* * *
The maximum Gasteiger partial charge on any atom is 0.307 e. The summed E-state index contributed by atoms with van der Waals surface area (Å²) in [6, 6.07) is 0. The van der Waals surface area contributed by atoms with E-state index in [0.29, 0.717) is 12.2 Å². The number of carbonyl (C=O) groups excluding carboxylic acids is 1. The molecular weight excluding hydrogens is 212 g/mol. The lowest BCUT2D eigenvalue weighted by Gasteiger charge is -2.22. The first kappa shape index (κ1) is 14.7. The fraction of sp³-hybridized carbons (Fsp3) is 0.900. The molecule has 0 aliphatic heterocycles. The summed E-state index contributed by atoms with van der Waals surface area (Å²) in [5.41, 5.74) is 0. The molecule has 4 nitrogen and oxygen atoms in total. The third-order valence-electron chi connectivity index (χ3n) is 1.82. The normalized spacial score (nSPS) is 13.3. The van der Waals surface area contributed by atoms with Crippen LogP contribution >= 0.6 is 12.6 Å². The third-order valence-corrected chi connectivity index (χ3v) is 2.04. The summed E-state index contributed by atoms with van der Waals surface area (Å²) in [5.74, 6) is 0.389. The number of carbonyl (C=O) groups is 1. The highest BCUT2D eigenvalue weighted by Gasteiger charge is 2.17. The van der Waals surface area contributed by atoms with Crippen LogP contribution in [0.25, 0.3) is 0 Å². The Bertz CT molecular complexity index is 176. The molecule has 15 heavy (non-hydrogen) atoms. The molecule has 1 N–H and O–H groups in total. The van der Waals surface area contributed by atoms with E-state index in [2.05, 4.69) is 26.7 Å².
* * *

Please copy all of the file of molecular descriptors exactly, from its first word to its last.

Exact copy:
The maximum Gasteiger partial charge on any atom is 0.307 e. The summed E-state index contributed by atoms with van der Waals surface area (Å²) in [6, 6.07) is 0. The van der Waals surface area contributed by atoms with E-state index in [0.29, 0.717) is 12.2 Å². The number of carbonyl (C=O) groups excluding carboxylic acids is 1. The molecular weight excluding hydrogens is 212 g/mol. The lowest BCUT2D eigenvalue weighted by Gasteiger charge is -2.22. The first kappa shape index (κ1) is 14.7. The fraction of sp³-hybridized carbons (Fsp3) is 0.900. The molecule has 0 aliphatic heterocycles. The summed E-state index contributed by atoms with van der Waals surface area (Å²) in [5.41, 5.74) is 0. The molecule has 4 nitrogen and oxygen atoms in total. The third-order valence-electron chi connectivity index (χ3n) is 1.82. The normalized spacial score (nSPS) is 13.3. The van der Waals surface area contributed by atoms with Crippen LogP contribution >= 0.6 is 12.6 Å². The third-order valence-corrected chi connectivity index (χ3v) is 2.04. The summed E-state index contributed by atoms with van der Waals surface area (Å²) in [5.74, 6) is 0.389. The number of carbonyl (C=O) groups is 1. The highest BCUT2D eigenvalue weighted by Gasteiger charge is 2.17. The van der Waals surface area contributed by atoms with Crippen LogP contribution in [0.25, 0.3) is 0 Å². The Bertz CT molecular complexity index is 176. The molecule has 15 heavy (non-hydrogen) atoms. The molecule has 1 N–H and O–H groups in total. The van der Waals surface area contributed by atoms with E-state index in [2.05, 4.69) is 26.7 Å².